Saint Andrew Kim Taegon 

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Saint Andrew Kim Taegon

During the 17th century, the Christian faith was brought to Korea through the zeal of laypersons. From the very beginning, these Christians suffered terrible persecutions and many suffered martyrdom during the 19th century. Total of 103 blessed souls suffered martyrdom under these persecutions. Notable of these were Andrew Kim Taegon, the first Korean priest, and the lay apostle, Paul Chong Hasang. Also among the Korean martyrs were three bishops and seven priests, but for the most part, they were heroic laity, men, and women, married and single of all ages.

This first native Korean priest was the son of Korean converts. His father, Ignatius Kim, was martyred during the persecution of 1839 and was beatified in 1925 by Pope Pius XI. After baptism at the age of fifteen, Andrew traveled thirteen hundred miles to the seminary in Macao, China. After six years he managed to return to his country through Manchuria. That same year he crossed the Yellow Sea to Shanghai and was ordained a priest. Back home again, he was assigned to arrange for more missionaries to enter by a water route that would elude the border patrol. He was arrested, tortured and received his glorious crown of martyrdom by being beheaded at the Han River near Seoul, the capital.

St. Matthew

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St. Matthew, Apostle and Evangelist

St. Matthew, the holy Apostle and Evangelist, was born at Cana in Galilee, where our Lord wrought his first miracle, by changing water into wine. The Gospel says that he was a publican or tax-collector, an office greatly despised by the Jews, first, because they considered themselves a free people, and thought the government had no right to exact taxes from them; and secondly, because those who were in this office generally defrauded the people, extorting from them more than was lawful. Hence they were classed and counted among the public sinners.  Continue reading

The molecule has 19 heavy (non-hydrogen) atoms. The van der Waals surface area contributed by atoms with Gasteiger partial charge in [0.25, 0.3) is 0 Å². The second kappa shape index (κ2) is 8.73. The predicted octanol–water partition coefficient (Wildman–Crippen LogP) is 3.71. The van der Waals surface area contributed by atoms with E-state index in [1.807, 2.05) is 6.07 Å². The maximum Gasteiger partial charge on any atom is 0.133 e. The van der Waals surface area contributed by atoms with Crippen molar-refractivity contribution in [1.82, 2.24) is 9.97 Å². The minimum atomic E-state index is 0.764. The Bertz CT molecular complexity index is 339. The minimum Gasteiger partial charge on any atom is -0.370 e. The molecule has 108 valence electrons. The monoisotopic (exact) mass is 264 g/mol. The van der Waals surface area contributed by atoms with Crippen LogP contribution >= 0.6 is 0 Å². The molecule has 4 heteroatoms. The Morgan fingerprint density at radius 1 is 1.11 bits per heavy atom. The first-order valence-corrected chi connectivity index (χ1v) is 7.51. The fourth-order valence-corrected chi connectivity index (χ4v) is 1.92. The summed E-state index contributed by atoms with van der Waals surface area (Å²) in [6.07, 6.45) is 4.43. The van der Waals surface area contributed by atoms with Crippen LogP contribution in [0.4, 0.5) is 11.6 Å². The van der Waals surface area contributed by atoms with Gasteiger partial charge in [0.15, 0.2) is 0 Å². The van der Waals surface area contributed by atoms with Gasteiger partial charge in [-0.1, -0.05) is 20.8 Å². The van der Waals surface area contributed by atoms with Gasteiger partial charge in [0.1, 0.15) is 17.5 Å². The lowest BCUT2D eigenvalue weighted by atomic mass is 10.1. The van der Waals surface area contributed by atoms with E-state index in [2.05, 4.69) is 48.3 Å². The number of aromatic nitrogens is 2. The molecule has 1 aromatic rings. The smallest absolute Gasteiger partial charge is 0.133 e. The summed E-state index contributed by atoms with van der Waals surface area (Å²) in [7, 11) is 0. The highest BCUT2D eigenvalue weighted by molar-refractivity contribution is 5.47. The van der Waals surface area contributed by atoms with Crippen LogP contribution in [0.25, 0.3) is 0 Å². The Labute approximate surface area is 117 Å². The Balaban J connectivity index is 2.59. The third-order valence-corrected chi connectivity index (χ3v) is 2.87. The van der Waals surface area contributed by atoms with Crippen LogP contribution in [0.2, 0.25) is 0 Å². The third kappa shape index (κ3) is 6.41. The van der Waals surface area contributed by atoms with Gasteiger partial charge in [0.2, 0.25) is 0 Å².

St. Eustachius, His Wife and Sons

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St. Eustachius, His Wife and Sons, Martyrs

The life of St. Eustachius is so wonderful, that there are some who consider it a pious legend, rather than a true biography. The reason of this is, that they do not observe how miraculously the Lord often acts with His Saints, and by what unusual paths He leads them to the end which He has prepared for them. Holy Writ gives us more than one example of this, as, in Joseph, the son of the holy patriarch Jacob, and in David. The lives of these show clearly that we ought not to doubt a story because it contains many astonishing events, especially if it is proved by indisputable, ancient testimonials. As we possess these in regard to the following story, we have no hesitation in placing it before our readers. Continue reading